where she was that night—I saw her brother the day of the funeral, not since—I saw him before that, and I asked him and he said he had not seen her—I believe he told me that more than once—I heard of her death on the Friday, about half-past 3 in the day—I did not leave off my work and go and see where she was; I was told where she was, it was not a stone's throw from me, and I thought I would go when I left off work, but I went next morning instead; I had to stop and make my book up and finish the work I had in hand, or I should not have got my money—I was too much upset to go that night; I went next morning—the prisoner did not do any work while he was at my house—at the time he left my house he was not in a very weak and feeble state that I am aware of.

SARAH DE BOO . I am a widow and live at 45, Stonefish Street, Notting Hill—on 8th August a friend of mine brought the prisoner and Mrs. Messenger, and her brother to my house; they wanted two rooms—I had but one to let—they came again on 16th August, together, about 3 o'clock in the day, and they continued to live at my house for seven or eight weeks—they had one common room, and Mrs. Messenger slept in my parlour—she had a child with her, and the child slept with her—they took their meals together in the common room—there was a bed in that room—the prisoner and the brother Sam slept in that bed—in the day time they were all together upstairs—Sam went out sometimes—the prisoner and the deceased were sometimes left alone in the upstairs room—I can't say exactly how long Sam stayed there; it might have been four or five weeks, be then left—after he left the prisoner and the deceased continued to occupy the upstairs room during the day time, she continuing to sleep downstairs with the child as before;—the child was between three and four years of age—I used my parlour in the day time, and I used to sleep there as well as the deceased and her child—the other rooms were occupied—in the morning the deceased used to go upstairs to the room where the prisoner was, when she had dressed herself—the prisoner left my house a week before Mrs. Messenger; he left on the Saturday morning as she left on the Thursday evening following, 21st October—between the Saturday and the Thursday the prisoner used to come to see her every day—she told me where she had taken a room for him—I never saw her again alive after she left on the Thursday evening—when I last saw them together they appeared to be on good terms, I never saw them any other way but on good terms.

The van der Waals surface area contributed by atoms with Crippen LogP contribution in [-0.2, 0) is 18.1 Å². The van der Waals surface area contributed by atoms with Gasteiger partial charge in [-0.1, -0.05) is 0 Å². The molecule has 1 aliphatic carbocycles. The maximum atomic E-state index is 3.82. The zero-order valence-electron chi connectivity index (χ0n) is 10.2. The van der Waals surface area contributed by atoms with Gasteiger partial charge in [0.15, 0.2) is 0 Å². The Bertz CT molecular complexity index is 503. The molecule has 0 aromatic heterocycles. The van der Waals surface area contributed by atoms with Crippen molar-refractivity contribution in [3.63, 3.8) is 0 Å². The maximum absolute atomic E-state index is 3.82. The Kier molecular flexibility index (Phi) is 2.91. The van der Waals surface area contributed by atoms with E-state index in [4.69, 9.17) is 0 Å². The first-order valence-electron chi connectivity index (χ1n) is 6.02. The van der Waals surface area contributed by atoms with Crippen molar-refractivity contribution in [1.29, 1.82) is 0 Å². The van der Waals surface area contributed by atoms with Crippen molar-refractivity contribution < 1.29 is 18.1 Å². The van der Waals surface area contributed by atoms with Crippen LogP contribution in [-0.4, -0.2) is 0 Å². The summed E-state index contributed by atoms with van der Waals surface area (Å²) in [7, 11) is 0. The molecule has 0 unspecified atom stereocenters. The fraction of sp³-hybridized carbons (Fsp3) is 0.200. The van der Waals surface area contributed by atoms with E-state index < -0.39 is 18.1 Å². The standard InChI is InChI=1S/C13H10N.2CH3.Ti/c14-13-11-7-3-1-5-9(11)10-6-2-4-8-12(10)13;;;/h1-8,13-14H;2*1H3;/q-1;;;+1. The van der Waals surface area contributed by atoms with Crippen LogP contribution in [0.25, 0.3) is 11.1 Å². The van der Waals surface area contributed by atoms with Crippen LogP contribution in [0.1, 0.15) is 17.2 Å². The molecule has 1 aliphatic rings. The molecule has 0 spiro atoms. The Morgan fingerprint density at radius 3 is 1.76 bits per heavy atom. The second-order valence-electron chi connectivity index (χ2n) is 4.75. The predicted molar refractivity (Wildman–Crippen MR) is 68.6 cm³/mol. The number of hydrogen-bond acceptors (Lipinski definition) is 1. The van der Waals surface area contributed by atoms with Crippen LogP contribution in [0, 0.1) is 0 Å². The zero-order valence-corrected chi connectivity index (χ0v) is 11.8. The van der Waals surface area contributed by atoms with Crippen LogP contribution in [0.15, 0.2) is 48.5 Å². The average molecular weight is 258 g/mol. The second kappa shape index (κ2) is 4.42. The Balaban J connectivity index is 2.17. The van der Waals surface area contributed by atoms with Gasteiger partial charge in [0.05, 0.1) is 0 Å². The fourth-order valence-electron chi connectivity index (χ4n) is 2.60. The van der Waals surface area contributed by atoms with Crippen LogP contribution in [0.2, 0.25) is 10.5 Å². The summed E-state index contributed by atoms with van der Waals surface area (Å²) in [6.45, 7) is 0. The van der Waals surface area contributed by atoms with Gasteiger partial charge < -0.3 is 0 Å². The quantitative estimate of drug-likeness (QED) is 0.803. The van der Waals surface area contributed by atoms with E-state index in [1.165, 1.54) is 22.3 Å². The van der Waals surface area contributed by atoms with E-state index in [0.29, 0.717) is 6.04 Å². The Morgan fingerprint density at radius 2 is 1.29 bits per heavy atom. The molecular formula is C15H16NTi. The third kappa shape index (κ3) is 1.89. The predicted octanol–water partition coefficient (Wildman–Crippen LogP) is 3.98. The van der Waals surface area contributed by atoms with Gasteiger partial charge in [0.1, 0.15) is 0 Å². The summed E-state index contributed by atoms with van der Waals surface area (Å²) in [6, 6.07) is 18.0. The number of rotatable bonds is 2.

Cross-examined. The deceased woman was brought to me by Mrs. Pegler, a cousin of the prisoner—the deceased's brother was there with her—I was told that the prisoner had come from Australia for some property—I was told a few days after that Mrs. Messenger had left her husband—she told me that he ill-treated her—she used to sleep in the same room as I did—I frequently spoke to her—she used to tell me that she had a very comfortable home—when they first came they wanted two rooms, I had not got them—Mrs. Messenger slept in my parlour—they were always upstairs together—the child was always with her—they talked a great, deal about the property—the prisoner went to work while he was at my place—he used to leave early in the morning, it might have been at seven—I think he returned in the evening sometimes about 9 o'clock—he might be getting on for 10—that did not continue up to the time he left the house, I think it was about a fortnight before he left he had

nothing to do—I did not notice the state of health he was in—he did not seem to be in a desponding state; I did not see much of him; I only thought he was strange, that was all; he would creep about the house so, come downstairs without his shoes, and I thought it was funny for a man to do that, I thought it might be because he should not make a noise—there was nothing else that I noticed strange about him—Mrs. Messenger told me one day that she had found a bottle of laudanum in his pocket, and she told me she threw it under the grate—no scene took place about it—she said when she told the prisoner of it that he said "Eh, what?"—she told me that she accused him of intending to poison her—they had been there some weeks when she told me this—I may have used the expression "he was in a terrible way," because she told me that he spoke in that style "Eh, what?"—I don't know whether that bottle of laudanam was destroyed, I did not see it—I only heard of its being destroyed; there was another one found a day or two before the deceased left—it was not shown to me—Mrs. Messenger told me she had found another bottle—she did not give it me, she told me where it was, and left it there, and I got it—she asked me whether she should throw it away or whether I would accept it—during the time they were there I never heard the slightest sign of quarrelling—when they first came the one thing that seemed to occupy the prisoner's mind was the claim to the property, but not so much at the latter part, after the brother left—I understood that when he left he went to one of his sisters, I am speaking of Sam—when the prisoner left he went to live at a milk shop dose handy, I can't think of the name of the street—I knew the deceased was going to leave, I think the next day after she had seen her husband, I knew it then for the first time.